Coastal Sharks along Great Abaco

While most people are now well aware of personal drones being in the sky around the island, you just might see one that is working hard for marine research. With the support of Save Our Seas Foundation and collaboration with FRIENDS, this summer I will using a DJI© drone to test its use as a non-invasive method to monitor marine megafauna along the shoreline of Abaco. Specifically, I am asking whether or not shoreline development and human activities (e.g. boat traffic) may drive the distribution of coastal sharks (small juveniles and roaming adults). Quite a few scientists around the world are beginning to use drones for marine aerial surveys. With Abaco’s shoreline being a mosaic bottom of sand, seagrass, and deep cuts, it allows a perfect opportunity to begin quantifying the detection probability. That is, to quantify what is truly in the water vs. what the drone’s camera records. So in addition to surveying proposed protected areas and currently developed areas along Abaco, I will be testing the drone’s ability to how well it can see in our shallow water ways (details to come). Here is a short clip of our first day testing out the drone in the field. If you look closely, you might spot a juvenile green sea turtle. Enjoy!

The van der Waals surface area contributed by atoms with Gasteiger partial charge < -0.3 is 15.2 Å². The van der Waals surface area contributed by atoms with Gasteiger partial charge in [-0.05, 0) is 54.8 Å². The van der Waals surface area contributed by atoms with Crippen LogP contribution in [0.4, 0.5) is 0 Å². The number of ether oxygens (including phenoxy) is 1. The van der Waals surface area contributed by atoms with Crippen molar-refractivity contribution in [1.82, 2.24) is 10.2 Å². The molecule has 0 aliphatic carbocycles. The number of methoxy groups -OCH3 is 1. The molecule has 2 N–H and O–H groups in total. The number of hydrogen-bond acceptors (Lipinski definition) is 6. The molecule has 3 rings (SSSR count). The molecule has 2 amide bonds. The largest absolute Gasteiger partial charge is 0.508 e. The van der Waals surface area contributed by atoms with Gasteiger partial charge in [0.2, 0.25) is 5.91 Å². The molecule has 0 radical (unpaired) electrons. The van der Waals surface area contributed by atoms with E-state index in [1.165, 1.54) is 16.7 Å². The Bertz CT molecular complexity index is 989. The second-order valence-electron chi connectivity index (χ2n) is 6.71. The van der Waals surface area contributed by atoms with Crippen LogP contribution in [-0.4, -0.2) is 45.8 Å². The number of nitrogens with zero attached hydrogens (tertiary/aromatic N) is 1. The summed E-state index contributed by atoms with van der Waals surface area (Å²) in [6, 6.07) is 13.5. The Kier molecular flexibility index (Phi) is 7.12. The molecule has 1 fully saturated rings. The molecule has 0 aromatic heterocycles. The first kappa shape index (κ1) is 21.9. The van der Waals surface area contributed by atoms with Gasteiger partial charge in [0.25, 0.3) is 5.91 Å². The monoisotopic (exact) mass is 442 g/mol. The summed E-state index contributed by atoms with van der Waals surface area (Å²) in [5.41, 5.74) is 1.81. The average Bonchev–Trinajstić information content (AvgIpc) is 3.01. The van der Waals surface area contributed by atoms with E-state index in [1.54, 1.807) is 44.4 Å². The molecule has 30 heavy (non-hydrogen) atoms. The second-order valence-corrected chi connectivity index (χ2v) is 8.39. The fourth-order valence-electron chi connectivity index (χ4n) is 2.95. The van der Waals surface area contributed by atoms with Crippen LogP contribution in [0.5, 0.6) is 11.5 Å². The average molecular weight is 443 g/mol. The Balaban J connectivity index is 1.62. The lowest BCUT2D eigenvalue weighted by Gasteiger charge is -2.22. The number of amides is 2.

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By | 2017-12-01T14:02:14+00:00 June 5th, 2015|Categories: development, sharks|0 Comments

About the Author:

Enie Hensel
Broadly my interests lie in exploring the intertwining interactions between top-down and bottom-up mechanisms that have been anthropogenically impacted in coastal ecosystems. Currently, I am investigating how structure complexity and the presence of top predators affect patch reef fish communities in Abaco, The Bahamas.

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